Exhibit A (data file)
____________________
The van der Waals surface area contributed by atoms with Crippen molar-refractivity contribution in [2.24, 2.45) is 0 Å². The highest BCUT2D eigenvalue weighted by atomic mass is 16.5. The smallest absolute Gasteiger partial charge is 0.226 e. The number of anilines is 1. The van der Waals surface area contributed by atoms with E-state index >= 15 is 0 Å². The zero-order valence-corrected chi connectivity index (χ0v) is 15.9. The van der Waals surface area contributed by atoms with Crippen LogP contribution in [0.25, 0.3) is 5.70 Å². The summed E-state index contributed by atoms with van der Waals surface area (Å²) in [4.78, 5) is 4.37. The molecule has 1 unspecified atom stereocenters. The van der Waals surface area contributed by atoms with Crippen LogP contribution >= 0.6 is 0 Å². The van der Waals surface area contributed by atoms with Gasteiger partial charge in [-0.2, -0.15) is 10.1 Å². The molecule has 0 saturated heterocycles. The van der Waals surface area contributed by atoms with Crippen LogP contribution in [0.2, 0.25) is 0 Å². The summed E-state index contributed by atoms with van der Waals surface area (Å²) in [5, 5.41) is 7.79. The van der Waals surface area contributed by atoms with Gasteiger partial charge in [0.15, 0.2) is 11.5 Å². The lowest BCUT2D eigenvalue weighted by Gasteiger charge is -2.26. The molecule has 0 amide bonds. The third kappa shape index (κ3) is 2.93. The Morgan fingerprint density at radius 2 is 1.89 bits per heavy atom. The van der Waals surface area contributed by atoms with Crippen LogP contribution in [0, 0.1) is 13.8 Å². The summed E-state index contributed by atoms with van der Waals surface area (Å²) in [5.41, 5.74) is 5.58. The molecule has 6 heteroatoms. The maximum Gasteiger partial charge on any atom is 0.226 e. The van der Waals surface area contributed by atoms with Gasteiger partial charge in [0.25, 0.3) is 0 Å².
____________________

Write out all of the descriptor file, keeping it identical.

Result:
The van der Waals surface area contributed by atoms with Crippen molar-refractivity contribution in [2.24, 2.45) is 0 Å². The highest BCUT2D eigenvalue weighted by atomic mass is 16.5. The smallest absolute Gasteiger partial charge is 0.226 e. The number of anilines is 1. The van der Waals surface area contributed by atoms with E-state index >= 15 is 0 Å². The zero-order valence-corrected chi connectivity index (χ0v) is 15.9. The van der Waals surface area contributed by atoms with Crippen LogP contribution in [0.25, 0.3) is 5.70 Å². The summed E-state index contributed by atoms with van der Waals surface area (Å²) in [4.78, 5) is 4.37. The molecule has 1 unspecified atom stereocenters. The van der Waals surface area contributed by atoms with Crippen LogP contribution >= 0.6 is 0 Å². The van der Waals surface area contributed by atoms with Gasteiger partial charge in [-0.2, -0.15) is 10.1 Å². The molecule has 0 saturated heterocycles. The van der Waals surface area contributed by atoms with Crippen LogP contribution in [0.2, 0.25) is 0 Å². The summed E-state index contributed by atoms with van der Waals surface area (Å²) in [5, 5.41) is 7.79. The van der Waals surface area contributed by atoms with Gasteiger partial charge in [0.15, 0.2) is 11.5 Å². The lowest BCUT2D eigenvalue weighted by Gasteiger charge is -2.26. The molecule has 0 amide bonds. The third kappa shape index (κ3) is 2.93. The Morgan fingerprint density at radius 2 is 1.89 bits per heavy atom. The van der Waals surface area contributed by atoms with Crippen LogP contribution in [0, 0.1) is 13.8 Å². The summed E-state index contributed by atoms with van der Waals surface area (Å²) in [5.41, 5.74) is 5.58. The molecule has 6 heteroatoms. The maximum Gasteiger partial charge on any atom is 0.226 e. The van der Waals surface area contributed by atoms with Gasteiger partial charge in [0.25, 0.3) is 0 Å².